Safflower genotype by plant density on yield and phenological characteristics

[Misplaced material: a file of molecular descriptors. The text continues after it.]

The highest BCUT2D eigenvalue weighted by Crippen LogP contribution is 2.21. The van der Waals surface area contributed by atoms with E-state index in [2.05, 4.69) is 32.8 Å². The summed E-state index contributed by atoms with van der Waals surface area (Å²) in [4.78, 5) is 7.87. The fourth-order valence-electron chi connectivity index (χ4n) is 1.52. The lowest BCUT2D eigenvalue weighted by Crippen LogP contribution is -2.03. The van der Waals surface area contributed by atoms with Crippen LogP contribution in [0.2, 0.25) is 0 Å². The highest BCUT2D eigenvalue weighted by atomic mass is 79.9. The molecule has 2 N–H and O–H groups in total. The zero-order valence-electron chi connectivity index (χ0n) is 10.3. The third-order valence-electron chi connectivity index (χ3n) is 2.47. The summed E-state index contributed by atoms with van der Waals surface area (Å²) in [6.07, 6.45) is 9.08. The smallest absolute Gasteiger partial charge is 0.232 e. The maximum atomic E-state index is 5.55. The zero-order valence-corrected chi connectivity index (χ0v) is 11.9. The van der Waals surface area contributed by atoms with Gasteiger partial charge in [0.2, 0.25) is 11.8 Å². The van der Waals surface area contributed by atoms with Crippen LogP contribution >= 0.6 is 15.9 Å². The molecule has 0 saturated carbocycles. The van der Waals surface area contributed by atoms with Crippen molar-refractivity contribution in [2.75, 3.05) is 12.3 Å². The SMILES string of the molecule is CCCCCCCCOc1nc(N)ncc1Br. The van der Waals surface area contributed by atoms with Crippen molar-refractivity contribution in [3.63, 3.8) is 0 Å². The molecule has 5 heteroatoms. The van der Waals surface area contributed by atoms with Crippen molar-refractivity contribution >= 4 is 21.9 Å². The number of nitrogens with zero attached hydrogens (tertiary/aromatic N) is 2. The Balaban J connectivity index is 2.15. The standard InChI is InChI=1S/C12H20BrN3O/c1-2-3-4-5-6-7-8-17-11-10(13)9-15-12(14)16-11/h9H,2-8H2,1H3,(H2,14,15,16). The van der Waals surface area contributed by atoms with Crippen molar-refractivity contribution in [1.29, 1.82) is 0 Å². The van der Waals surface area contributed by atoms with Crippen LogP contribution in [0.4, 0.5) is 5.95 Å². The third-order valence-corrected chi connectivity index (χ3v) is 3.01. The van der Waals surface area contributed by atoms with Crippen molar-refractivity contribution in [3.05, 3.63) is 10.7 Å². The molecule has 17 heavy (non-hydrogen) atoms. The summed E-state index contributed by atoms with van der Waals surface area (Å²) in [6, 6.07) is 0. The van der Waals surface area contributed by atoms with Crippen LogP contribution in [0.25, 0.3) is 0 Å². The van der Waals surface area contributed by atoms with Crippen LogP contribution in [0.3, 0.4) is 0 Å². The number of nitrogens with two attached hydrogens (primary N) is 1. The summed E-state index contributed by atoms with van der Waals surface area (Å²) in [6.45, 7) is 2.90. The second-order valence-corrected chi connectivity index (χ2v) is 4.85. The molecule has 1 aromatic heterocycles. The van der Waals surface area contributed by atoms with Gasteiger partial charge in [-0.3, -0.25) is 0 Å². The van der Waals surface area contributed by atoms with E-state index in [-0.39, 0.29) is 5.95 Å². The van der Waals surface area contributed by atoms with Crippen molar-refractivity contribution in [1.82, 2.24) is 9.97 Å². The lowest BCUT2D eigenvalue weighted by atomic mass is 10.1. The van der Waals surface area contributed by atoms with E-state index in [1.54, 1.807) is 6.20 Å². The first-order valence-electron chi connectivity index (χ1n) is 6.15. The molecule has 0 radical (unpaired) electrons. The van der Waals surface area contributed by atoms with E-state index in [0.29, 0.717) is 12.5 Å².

Safflower (Carthamus tinctorius L.) is a temperate plant grown in arid and semi-arid regions of the world, and is the most drought tolerant oilseed crop. The objective of this study was to evaluate the effect of genotype and plant density on growth, phenology and yield of safflower. Treatments included five safflower genotypes and six plant densities laid out in a randomised block design. Increasing plant density from 62,500 to 100,000 plants ha-1 significantly (P < 0.05) increased leaf area index (LAI), leaf area duration (LAD), total leaf chlorophyll content (Tchl) and net assimilation rate (NAR) at all phenological stages in both winter and summer. For all genotypes, the highest LAI, LAD, Tchl, NAR, total dry matter accumulation (TDM) and seed yield resulted at a plant density of 100,000 plants ha-1. Maximum LAI, LAD, NAR and Tchl were observed at 50% flowering, compared to other phenological stages in all genotypes and plant densities. In general, genotype ‘Sina’ at 100,000 plants ha-1 significantly (P < 0.05) had the highest LAI, LAD, Tchl, TDM and seed yield compared to other genotypes and plant densities in both summer and winter.